View Full Version : Revenge!
07-21-2000, 07:56 AM
What do you do if you get ripped off?
Say for instance that you made a flash cartoon for someone. They were going to pay you $100 US for it, and you sent them the file, and never heard from them again. You try to contact them, but they never reply. What can you do?
OR what if you are making a newsletter swap, only they don't give you the plug they promised?
Can they get away with stuff like that? Or is there some method you can use to get REVENGE?
I suppose you could show up to their house and demand your money, http://geekvillage.com/ubb/smile.gif
Any of you guys ever taken revenge????
[This message has been edited by m3rcury (edited 07-21-2000).]
07-21-2000, 02:00 PM
Don't get caught ;-)
i think he's talking LEGAL revenge guys,,, like he wants money or plugs or whatever it is he's whining about (NO OFFENSE)... i don't think that physical violence would be worth it,,, if it came to money or beating somebody up, I'D take the money any day (cuz if i really wanted to fight, ANYBODY would work just fine).
[This message has been edited by Knix (edited 07-21-2000).]
07-21-2000, 02:58 PM
Exactly. I mean can you do things to make them lose respectability? Or just not be as stupid the next time... In legal bounds what can you do to get your "money's worth?"
This is just a scenario. I'm not saying i'm actually going to go collecting http://geekvillage.com/ubb/tongue.gif But I have actually been ripped off when it comes to plugs and stuff, so I figure i should be careful.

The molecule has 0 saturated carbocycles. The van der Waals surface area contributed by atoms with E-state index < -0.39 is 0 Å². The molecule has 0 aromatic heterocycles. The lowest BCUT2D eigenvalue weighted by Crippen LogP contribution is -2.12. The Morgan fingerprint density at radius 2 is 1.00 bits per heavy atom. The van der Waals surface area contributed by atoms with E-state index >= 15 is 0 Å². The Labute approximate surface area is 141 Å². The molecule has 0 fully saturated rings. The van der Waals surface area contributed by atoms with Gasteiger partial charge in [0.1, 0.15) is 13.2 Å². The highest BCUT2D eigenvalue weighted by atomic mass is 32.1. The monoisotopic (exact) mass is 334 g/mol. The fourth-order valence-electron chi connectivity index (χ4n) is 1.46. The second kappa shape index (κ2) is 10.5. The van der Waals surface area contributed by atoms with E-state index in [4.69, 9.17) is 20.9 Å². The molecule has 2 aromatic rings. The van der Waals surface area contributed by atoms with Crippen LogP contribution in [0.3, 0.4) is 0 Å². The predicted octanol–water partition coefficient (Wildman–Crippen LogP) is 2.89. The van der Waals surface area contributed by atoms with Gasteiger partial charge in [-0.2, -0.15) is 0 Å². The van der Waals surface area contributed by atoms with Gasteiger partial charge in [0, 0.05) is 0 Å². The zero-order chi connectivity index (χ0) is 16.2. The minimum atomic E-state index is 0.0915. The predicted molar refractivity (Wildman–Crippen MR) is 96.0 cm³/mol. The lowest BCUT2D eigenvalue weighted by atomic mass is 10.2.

Anyone have any stories to share? http://geekvillage.com/ubb/smile.gif
07-21-2000, 03:58 PM
Stories....sure I have thousands I could share with you from students and clients but IMHO please try and protect yourself in the beginning to minamize these "dead beat" issues. With respect to freelance design work:
1/3 up front
1/3 about half way through
1/3 on completition
All up front or 50% and this number should sorta assume you never get the balance but still make a profit
I'm certainly not offended if you and I do business this way and neither should you be if you sit on the other side of the table.
Just my thoughts on the freelance aspect of this.
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07-21-2000, 11:46 PM
Revenge in the sense of normal style revenge (getting eveen normally through threats, confrentation, ect...) is not normally a good idea. First off, you rarely know who you're dealing with and second off you can easily get carried away and break a law or ten laws for that matter.
For example, let's say someone fails to pay you for work so you threaten them with a law suit but they do nothing. So you decide to post how horrible they are all around their site. Well, you still never got paid but now they're loosing respectibility, right?!? That is until they remove your posts and file a suit for harasment and for threatening and for distruction of property and twenty other things and to make matters even worse it turns out they are a lawyer and altough they never paid you for your work they never used it either and therefore considered it still in progress.